|| TH Man Becomes
Latest Plaintiff in Suits against the Archdiocese of Indianapolis, Former
By Stephanie Salter
June 13, 2006
A Terre Haute man identified only as "John Doe WC" has become
the 10th plaintiff in a growing collection of sex abuse lawsuits against
the Archdiocese of Indianapolis and the former Rev. Harry E. Monroe.
The most recent suit, filed Tuesday in Vigo County Circuit Court by Minnesota
attorney Patrick Noaker, alleges the 40-year-old man was one of at least
six Terre Haute men who were sexually abused as minors when Monroe was assigned
to St. Patrick parish from 1979 to 1981.
St. Patrick's Church also is named as a defendant in the suit.
| A new case: Attorney
Patrick Noaker (center) discusses the filing of a lawsuit against
the former Rev. Harry Monroe on Tuesday outside of the Vigo County
Courthouse. Standing with Noaker are Missi Limcaco and the Rev. Gary
Hayes of Owensboro, Ky.
Photo by The Tribune-Star/Joseph
The other nine cases, which Noaker's firm filed in Marion County, involve
men who were minors in Indianapolis area parishes where Monroe served
as a priest before being transferred to Terre Haute.
After the St. Patrick's post, Monroe was transferred to the Tell City
area in southern Indiana as a priest for several small parishes. According
to the archdiocese, Monroe was removed permanently from the priesthood
|Never forget: Missi Limcaco
wears a photo of her late son, Danny, during a news conference Tuesday
in front of the Vigo County Courthouse. Limcaco's son, Daniel, told
his parents in 1981 that he had been abused by the Rev. Harry E. Monroe
on at least two outings—one to Indianapolis, another to Turkey
Run State Park—while Monroe was a priest and youth minister
at St. Patrick's. Tribune-Star / Joseph C. Garza.
He has worked the past several years as a counselor in a health center
in Nashville, Tenn., Noaker said.
The attorney was joined in the filing and at a news conference afterward
by Melissa Limcaco of Terre Haute and the Rev. Gary Hayes, who said he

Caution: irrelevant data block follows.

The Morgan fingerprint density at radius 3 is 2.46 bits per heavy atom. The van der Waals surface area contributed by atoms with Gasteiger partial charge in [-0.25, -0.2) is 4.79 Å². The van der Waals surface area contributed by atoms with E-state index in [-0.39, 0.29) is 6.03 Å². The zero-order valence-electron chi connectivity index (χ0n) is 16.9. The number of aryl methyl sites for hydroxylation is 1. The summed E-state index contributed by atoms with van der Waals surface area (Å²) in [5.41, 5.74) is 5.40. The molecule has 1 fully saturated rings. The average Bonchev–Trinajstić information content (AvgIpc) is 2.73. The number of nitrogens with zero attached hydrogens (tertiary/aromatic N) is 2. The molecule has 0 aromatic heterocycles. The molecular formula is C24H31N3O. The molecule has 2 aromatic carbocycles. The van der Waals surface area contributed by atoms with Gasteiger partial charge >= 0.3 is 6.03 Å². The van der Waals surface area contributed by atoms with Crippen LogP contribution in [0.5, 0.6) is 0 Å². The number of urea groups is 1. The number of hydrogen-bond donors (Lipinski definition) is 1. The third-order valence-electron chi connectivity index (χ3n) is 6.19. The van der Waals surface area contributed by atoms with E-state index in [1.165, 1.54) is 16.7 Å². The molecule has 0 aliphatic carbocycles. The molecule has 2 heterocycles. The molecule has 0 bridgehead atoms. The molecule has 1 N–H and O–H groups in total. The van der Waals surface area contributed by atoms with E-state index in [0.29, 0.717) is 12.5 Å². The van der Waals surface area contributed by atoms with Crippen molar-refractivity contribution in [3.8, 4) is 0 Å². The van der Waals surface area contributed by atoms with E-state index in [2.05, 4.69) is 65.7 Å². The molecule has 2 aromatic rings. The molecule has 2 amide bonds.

is a Roman Catholic priest in the diocese of Owensboro, Ky. Hayes said
he is also "a survivor of sexual abuse" as a child by two priests.
Limcaco's son, Daniel, told his parents in 1981 that he had been abused
by Monroe on at least two outings — one to Indianapolis, another
to Turkey Run State Park — while Monroe was a priest and youth minister
at St. Patrick's.
Limcaco said Daniel was one of several St. Pat's adolescents who sent
letters, as advised by the archdiocese, to then-Archbishop Edward T. O'Meara,
detailing the alleged abuse. Her pastor at the time, the Rev. Joseph Wade,
talked her out of going to the police to report the allegations, she said.
Daniel died in 1983 from carbon monoxide poisoning, probably the result
In November, Limcaco and her husband, Oscar, spoke publicly about Daniel's
death and Monroe in a lengthy interview with the Tribune-Star. That action,
said Noaker, prompted "John Doe WC" to confide the alleged molestation
to his wife and others and to contact the attorney.
The Limcacos are not plaintiffs in the suits.
"I'm here primarily to let the victim know our family is supporting
him," Limcaco said at the news conference.
Among eight causes of action listed in the Vigo County suit are childhood
sexual abuse, negligence and two types of fraud.
|Filed: Vigo County deputy
clerk Annette Lindeman helps attorney Patrick Noaker file a new civil
case Tuesday in the clerk's office. Tribune-Star / Joseph C. Garza.
As "a corporation authorized to conduct business … in the state
of Indiana," the suit states, archdiocesan officials knew from previous
complaints in Indianapolis that Monroe had a history of sexual abuse but
misrepresented that status "with the intent to deceive" the
John Doe WC, the suit contends, "has suffered, and continues to suffer
great pain of mind and body, shock, emotional distress … disgrace, humiliation,
and loss of enjoyment of life …"
|Support: Missi Limcaco
pledges her support for a victim that has come forward to file a lawsuit
against Rev. Harry Monroe during a news conference Tuesday at the
Vigo County Courthouse. The photo Limcaco is wearing is of her late
son, Danny. Tribune-Star / Joseph C. Garza.
Noaker said the Terre Haute man was 14 and an altar boy at the time
of the alleged crime. The molestations, he said, took place in the rectory
at St. Patrick's as well as on outings. The attorney said his client also
alleges that Monroe plied the then-adolescent with alcohol and marijuana,
explaining that parents were "grateful" to have their children
exposed to such substances under the safe, watchful guidance of a priest.
Greg Otolski, executive director for communications at the archdiocese,
said in a telephone interview the office could not comment "on any
Otolski said, however, that Archbishop Daniel Buechlein previously has
urged parishioners in letters, church bulletin inserts and archdiocesan
publications to report any knowledge of abuse — by Monroe or any
other priest or church employee — to the archdiocese and to "the
appropriate law enforcement agencies."
"They keep saying we haven't done all these things, and that's not
so," Otolski said, referring to critics of the archdiocese and its
response to the Monroe case.
At the news conference, Noaker said the lack of reporting to civil authorities
by archdiocesan officials was part of why there are now 10 suits against
them and Monroe.
"If you wanted to do a background check today on Father Harry Monroe,
he would pass. He isn't listed," Noaker said.
Stephanie Salter can be reached at (812) 231-4229 or firstname.lastname@example.org.